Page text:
802.11ac wave 2 is the splashy new kid in the wireless technology pool, but some experts caution that you might not want to let it play without lifeguards present.
Stories by Jon Gold
An experiment by scholars at the Eindhoven University of Technology in the Netherlands has demonstrated a wireless network based on infrared rays that can move data at speeds of 42.8Gbit/second.
Since we’ve just had a Raspberry Pi anniversary, you might think that it’s excessive to trumpet another Pi-related holiday just one week later, but, well, Tuesday was Pi Day, this is the Internet, and I’m afraid that’s just the way these things go.
The second wave of 802.11ac Wi-Fi technology, primarily distinguished by new MIMO capabilities, bigger channels and the general ability to handle larger and denser groups of connections, is starting to make its way into enterprises.
The National Science Foundation today announced that it would hand out a total of $6.1 million in research funding for Northeastern University and US Ignite, Inc in a partnership designed to further the understanding of advanced wireless technologies.
Raspberry Pi roundup: Happy 5th birthday, baby! Also, new software, a tough piano, and, well, Windows 98
The Raspberry Pi celebrates its 5th birthday, and someone has figured out how to run Win98 on Pi of all things.
Network World sat down with Senior Vice President and General Manager Keerti Melkote and CTO Partha Narasimhan at Aruba’s annual Atmosphere conference in Nashville last week to talk about future wireless technology, security, and more.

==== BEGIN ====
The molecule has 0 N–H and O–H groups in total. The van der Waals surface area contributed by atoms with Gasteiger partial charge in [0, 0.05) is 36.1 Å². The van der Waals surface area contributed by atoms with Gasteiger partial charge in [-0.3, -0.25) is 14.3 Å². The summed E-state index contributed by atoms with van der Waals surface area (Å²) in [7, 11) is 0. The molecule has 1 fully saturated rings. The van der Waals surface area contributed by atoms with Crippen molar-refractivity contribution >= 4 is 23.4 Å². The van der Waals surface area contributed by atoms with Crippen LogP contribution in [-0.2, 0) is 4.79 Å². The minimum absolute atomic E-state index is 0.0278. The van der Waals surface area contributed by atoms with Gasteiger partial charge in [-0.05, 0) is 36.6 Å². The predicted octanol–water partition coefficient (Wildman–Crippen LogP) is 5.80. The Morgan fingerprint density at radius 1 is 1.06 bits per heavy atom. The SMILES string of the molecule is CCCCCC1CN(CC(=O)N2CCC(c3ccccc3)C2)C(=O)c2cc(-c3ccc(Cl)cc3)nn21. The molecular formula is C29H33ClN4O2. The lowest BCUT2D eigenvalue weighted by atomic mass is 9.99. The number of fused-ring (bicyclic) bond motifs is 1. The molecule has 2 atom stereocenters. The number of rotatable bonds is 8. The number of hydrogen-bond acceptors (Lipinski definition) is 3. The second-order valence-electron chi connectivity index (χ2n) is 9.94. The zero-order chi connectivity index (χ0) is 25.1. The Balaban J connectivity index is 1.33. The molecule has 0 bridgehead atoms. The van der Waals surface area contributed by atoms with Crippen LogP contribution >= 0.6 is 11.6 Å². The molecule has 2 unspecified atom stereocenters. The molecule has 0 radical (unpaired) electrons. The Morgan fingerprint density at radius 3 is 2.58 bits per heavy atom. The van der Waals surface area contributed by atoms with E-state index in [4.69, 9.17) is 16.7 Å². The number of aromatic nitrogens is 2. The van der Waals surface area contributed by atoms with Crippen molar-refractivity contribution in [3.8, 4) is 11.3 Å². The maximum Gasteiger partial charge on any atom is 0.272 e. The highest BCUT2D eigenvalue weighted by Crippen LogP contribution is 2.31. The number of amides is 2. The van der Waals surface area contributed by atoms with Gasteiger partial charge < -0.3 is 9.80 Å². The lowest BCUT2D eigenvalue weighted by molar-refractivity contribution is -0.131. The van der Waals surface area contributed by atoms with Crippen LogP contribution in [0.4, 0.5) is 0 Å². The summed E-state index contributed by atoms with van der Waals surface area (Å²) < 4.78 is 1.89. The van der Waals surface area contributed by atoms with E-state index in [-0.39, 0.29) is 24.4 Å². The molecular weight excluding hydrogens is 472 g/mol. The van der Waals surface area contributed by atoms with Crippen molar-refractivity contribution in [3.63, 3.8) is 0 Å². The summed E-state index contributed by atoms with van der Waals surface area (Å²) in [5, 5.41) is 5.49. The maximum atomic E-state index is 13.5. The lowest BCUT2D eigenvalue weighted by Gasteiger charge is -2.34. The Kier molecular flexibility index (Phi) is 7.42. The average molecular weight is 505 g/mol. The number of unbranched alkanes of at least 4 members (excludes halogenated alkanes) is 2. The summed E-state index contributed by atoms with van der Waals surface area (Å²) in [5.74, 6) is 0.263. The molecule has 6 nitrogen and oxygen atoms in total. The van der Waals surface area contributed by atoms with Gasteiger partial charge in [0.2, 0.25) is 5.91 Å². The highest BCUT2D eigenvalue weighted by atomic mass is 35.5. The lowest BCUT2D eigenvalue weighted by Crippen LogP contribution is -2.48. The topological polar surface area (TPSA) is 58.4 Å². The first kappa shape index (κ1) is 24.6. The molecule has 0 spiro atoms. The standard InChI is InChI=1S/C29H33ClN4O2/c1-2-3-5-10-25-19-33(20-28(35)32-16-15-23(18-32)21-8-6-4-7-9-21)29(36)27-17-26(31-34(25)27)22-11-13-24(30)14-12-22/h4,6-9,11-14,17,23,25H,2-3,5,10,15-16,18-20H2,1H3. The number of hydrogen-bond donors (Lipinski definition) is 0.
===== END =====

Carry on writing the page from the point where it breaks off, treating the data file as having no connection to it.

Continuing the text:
Aruba kicked off its annual Atmosphere conference on Tuesday in Nashville with a keynote from CTO Keerti Melkote that featured CTOs and CIOs from several of the company’s most prominent customers.
The Linux Foundation announced today that it had combined open source ECOMP and the Open Orchestrator Project into ONAP, the Open Networking Automation Platform, with the aim of helping users automate network service delivery, design, and service.
MWC, the Davos of wireless technology, is happening next week in Barcelona, and it’s going to be a particularly important year, as the mobile landscape readies itself for a couple of fairly major shifts.
The Federal Communications Commission announced Wednesday that it had approved two cellular base stations – one each from Ericsson and Nokia – to use LTE-U, marking the first official government thumbs-up for the controversial technology.
Mobile device management vendor MobileIron announced today that it would form a dedicated IoT division and hire Intel and GE veteran Santhosh Nair to run it, in a move that analysts have been quick to praise.
This week’s edition features Altoids, name tags, and, obviously, the dark web.
Last Friday, Facebook’s Cambridge, Mass., office played host to an open source hackathon around the theme of GraphQL, a sophisticated data-fetching query language originally developed by Facebook to help manage its vast stores of user data and released to the open source community in 2015.
The release of version 5.3 of LibreOffice, the free software productivity suite, has pushed the number of donations to the Document Foundation to a record high, according to the group’s co-founder, Italo Vignoli.
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